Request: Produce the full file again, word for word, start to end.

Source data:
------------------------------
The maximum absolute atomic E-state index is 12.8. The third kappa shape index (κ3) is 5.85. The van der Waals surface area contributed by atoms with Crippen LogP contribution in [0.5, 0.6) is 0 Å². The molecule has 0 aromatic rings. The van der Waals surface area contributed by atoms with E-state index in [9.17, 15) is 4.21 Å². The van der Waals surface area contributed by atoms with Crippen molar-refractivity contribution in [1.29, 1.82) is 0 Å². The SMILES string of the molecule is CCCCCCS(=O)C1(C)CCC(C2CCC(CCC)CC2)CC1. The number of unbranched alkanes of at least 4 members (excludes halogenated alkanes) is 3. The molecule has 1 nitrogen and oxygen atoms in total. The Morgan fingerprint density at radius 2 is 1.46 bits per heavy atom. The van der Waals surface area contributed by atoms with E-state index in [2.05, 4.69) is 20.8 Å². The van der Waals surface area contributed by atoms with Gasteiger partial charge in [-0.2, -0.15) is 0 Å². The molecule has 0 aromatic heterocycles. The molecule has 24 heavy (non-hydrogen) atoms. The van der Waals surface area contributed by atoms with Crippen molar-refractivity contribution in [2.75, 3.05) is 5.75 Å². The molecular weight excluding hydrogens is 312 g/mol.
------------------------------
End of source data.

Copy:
The maximum absolute atomic E-state index is 12.8. The third kappa shape index (κ3) is 5.85. The van der Waals surface area contributed by atoms with Crippen LogP contribution in [0.5, 0.6) is 0 Å². The molecule has 0 aromatic rings. The van der Waals surface area contributed by atoms with E-state index in [9.17, 15) is 4.21 Å². The van der Waals surface area contributed by atoms with Crippen molar-refractivity contribution in [1.29, 1.82) is 0 Å². The SMILES string of the molecule is CCCCCCS(=O)C1(C)CCC(C2CCC(CCC)CC2)CC1. The number of unbranched alkanes of at least 4 members (excludes halogenated alkanes) is 3. The molecule has 1 nitrogen and oxygen atoms in total. The Morgan fingerprint density at radius 2 is 1.46 bits per heavy atom. The van der Waals surface area contributed by atoms with E-state index in [2.05, 4.69) is 20.8 Å². The van der Waals surface area contributed by atoms with Gasteiger partial charge in [-0.2, -0.15) is 0 Å². The molecule has 0 aromatic heterocycles. The molecule has 24 heavy (non-hydrogen) atoms. The van der Waals surface area contributed by atoms with Crippen molar-refractivity contribution in [2.75, 3.05) is 5.75 Å². The molecular weight excluding hydrogens is 312 g/mol.